A 'Simple' Neural-Network Model

By Daniel Chen

March 30, 2017

My previous blog post summarized the main points of the Watts 2002 paper. At the very end of the post I mentioned ways we can extend the Watts model with neural-networks. Here I outline the steps of the neural-network simulation.

Generally the model goes though an initiation step, a simulation step, and a cleanup step. In the initiation step, the agents are created and connected in a network. Then selected agents are seeded with a value before continuing onto the simulation step. In the simulation step, ‘steps’ for each time tick are performed. This includes picking agents to be updated, making the necessary calculations for an update, and updating agents in a simultaneous or sequential manner. Agent states in teach time tick is saved to be written to a (CSV) file. The cleanup step is mainly there when programming the model. It saves any unwritten states to the file, and any other related tasks of that nature.


The neural networks used in MANN use the “the light, efficient network simulator” (LENS). I created a (inefficient) python wrapper around LENS, pylens. This mainly stems from the fact my advisor used LENS for his work in the past, and interface with it via the command line with input files. The inefficient stems from the fact that I am having python write our the necessary input files for the neural network, and making command-line subprocess calls to LENS.


$n$ agents are created for the model. When an agent is created, a feed-forward neural network with randomized weights to represent its state. A prototype that will be used to train the neural network is assigned to the agent.

The agent’s will all be connected to a network. For example in the networkx list of graph generators, the [fast_gnp_random_graph][5] takes the number of agents, $n$, and a probability, $p$, of an edge being created.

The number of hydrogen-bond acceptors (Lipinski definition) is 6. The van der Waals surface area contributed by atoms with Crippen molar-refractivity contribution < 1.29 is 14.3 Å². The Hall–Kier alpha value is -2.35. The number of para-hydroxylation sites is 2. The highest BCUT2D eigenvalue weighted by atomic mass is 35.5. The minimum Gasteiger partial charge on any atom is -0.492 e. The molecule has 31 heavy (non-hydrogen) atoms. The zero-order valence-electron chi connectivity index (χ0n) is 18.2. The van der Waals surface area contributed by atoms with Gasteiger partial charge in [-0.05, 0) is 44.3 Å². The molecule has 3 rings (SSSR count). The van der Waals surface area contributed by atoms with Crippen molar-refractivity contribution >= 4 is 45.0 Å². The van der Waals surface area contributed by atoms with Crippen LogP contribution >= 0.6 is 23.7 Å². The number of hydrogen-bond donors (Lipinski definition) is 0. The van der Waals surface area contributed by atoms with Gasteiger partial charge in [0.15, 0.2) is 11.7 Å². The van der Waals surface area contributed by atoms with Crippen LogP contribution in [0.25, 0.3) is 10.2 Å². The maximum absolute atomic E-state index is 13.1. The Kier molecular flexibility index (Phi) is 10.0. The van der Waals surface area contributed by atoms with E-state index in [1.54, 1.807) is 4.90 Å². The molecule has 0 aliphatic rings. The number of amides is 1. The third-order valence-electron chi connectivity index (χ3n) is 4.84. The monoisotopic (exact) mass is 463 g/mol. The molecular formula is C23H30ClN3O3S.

To train the neural network, it needs a set of example files to train. The example file consists of $k$ (50) examples. Each example is a randomized form of the prototype. The amount of randomization is determined by parameter $\delta$. To incorporate heterogeneity in the model, we also mutate the prototype that is used to create the example files. This mutation rate is designated as $\epsilon$.

How well the agent gets trained is parameterized with the criterion variable. It is analogous to the amount of error the neural network can make before it finishes training. That is, the smaller the criterion, the smaller the error, the more accurate it can represent the training set. All agents stop training after 1000 epochs (training cycles for the neural network).

Once the neural network is trained, its weights are output to a file to be loaded during the simulation step.

All agents begin with a state of 0. That is the first layer of the neural network all have values of 0. We then select agents to be seeded. The seeded agent is presented (via an example file) the non-$\epsilon$-mutated prototype. We cycle this value through the neural network with one epoch, and the output of the neural network is assigned to the agent’s state.

We then begin the simulation part of the model.


The simulation runs in steps. These steps designate the amount of time ticks the simulation runs for. The same process occurs during each time tick until the simulation ends.

All agents will be randomly selected (without replacement) to undergo an update process. The update process looks at all the agent’s neighbors with a directed edge coming into the selected agent (i.e., neighbors or predecessors), and randomly selects one of the agents to be the influencer.

The influencer writes our its current state as an example file. This example file is used by the agent’s neural network and the output is assigned as the agent’s new state.

In a sequential update process, the agent’s new state is assigned as described above. However, during simultaneous updating, the new state will be stored into a temporary state value, so that if the agent is used as an influencer to another agent, the original agent state value will be written out to the example file. In simultaneous updating, only after all agents have undergone the update process will they assign the temporary state as their new state.

The agent states are saved to a file at the end of the initiation step and the end of each simulation time tick.

Posted on:
March 30, 2017
4 minute read, 739 words
research complexity science network science notes mann watts model
See Also:
Expanding the Watts Model
A Simple Model of Global Cascades on Random Networks
Scientific 'Purity' in the 'Connected Age'